The second birds to appear were a couple of White-fronted Geese, one of my favourites. White-fronts were the first wild goose that I ever saw, at Abberton some 45 years ago, and they have always been special with their white markings around the bill and the black stripes across the breast.. Unfortunately, these were on the far side of the field which I subsequently measured on Google Earth as being at a range of 320 yards. Therefore, the results aren't great but adequate for a record shot.
I then continued to The Point where the tide was exceptionally high, too high in fact to go onto without wellies. I therefore watched initially from the sea wall until the tide had started to recede. One of the many Little Egrets provided a fly past and luckily this time the sun was in the right position.
As the tide receded I managed to get on to The Point which, for the first time I've been going there was very quiet. However, the 500 or so Brent Geese had been disturbed from the fields, surprisingly by just a Sparrowhawk, and were now floating around just off the saltmarsh. Again, such an attractive goose and so small. As I watched them the air was full of their gutterel calls which seem to give reassurance to the rest of the flock.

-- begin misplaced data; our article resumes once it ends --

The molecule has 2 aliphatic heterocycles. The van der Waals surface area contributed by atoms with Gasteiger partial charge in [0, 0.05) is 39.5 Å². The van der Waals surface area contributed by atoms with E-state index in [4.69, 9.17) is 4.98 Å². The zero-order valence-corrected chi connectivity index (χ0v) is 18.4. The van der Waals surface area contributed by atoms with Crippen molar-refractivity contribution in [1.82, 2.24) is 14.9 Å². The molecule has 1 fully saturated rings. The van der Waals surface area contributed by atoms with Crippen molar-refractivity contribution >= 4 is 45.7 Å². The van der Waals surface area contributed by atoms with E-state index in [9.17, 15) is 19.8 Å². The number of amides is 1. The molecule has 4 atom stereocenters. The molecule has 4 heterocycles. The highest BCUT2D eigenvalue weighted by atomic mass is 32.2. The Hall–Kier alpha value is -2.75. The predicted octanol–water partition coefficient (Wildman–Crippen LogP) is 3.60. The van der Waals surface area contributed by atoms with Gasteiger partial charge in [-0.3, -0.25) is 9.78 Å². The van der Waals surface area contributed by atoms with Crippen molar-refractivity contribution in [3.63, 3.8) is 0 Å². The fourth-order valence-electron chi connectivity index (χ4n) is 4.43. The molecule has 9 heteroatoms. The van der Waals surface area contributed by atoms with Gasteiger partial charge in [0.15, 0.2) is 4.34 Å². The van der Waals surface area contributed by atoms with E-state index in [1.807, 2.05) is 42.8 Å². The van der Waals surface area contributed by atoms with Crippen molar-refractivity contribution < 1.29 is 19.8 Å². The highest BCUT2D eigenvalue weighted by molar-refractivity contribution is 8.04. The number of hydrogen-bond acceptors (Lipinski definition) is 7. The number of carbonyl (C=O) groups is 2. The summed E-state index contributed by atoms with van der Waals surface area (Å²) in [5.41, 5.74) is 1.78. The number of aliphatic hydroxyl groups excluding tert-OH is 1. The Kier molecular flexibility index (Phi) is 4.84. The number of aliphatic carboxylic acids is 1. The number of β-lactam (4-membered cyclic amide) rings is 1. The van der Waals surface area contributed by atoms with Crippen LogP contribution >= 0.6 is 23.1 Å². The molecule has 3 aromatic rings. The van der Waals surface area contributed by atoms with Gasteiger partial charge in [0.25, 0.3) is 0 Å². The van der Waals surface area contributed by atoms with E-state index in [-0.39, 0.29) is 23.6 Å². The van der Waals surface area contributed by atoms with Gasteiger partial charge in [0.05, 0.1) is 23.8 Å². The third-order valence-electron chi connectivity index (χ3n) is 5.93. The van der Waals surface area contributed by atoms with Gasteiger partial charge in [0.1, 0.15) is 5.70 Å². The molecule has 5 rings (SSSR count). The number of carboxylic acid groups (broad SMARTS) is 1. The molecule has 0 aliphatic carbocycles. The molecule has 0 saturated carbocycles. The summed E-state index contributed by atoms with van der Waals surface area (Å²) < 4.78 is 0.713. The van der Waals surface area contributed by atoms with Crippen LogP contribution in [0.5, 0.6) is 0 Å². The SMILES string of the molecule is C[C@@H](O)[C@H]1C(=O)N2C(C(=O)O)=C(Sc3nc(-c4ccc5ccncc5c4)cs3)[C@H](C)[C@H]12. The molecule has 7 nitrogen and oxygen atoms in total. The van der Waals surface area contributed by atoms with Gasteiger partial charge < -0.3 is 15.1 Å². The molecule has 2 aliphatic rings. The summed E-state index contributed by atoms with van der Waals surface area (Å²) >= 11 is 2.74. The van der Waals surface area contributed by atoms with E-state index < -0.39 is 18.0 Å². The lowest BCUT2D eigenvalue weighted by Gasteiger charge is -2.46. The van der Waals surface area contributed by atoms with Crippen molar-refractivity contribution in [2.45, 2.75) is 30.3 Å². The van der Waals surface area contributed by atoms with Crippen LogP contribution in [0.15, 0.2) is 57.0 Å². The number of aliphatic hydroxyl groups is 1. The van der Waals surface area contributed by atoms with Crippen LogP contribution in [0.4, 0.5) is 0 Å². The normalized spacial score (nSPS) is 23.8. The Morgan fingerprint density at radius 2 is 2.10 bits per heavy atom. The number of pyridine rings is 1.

But finally, what visit to East Mersea could ever be complete without some compulsory shots of those most trusting of waders, the Turnstone. When I got to within about 10 yards of these, the only response I got was for them to look at me as if to say, are you coming any closer? A bird photographer's dream.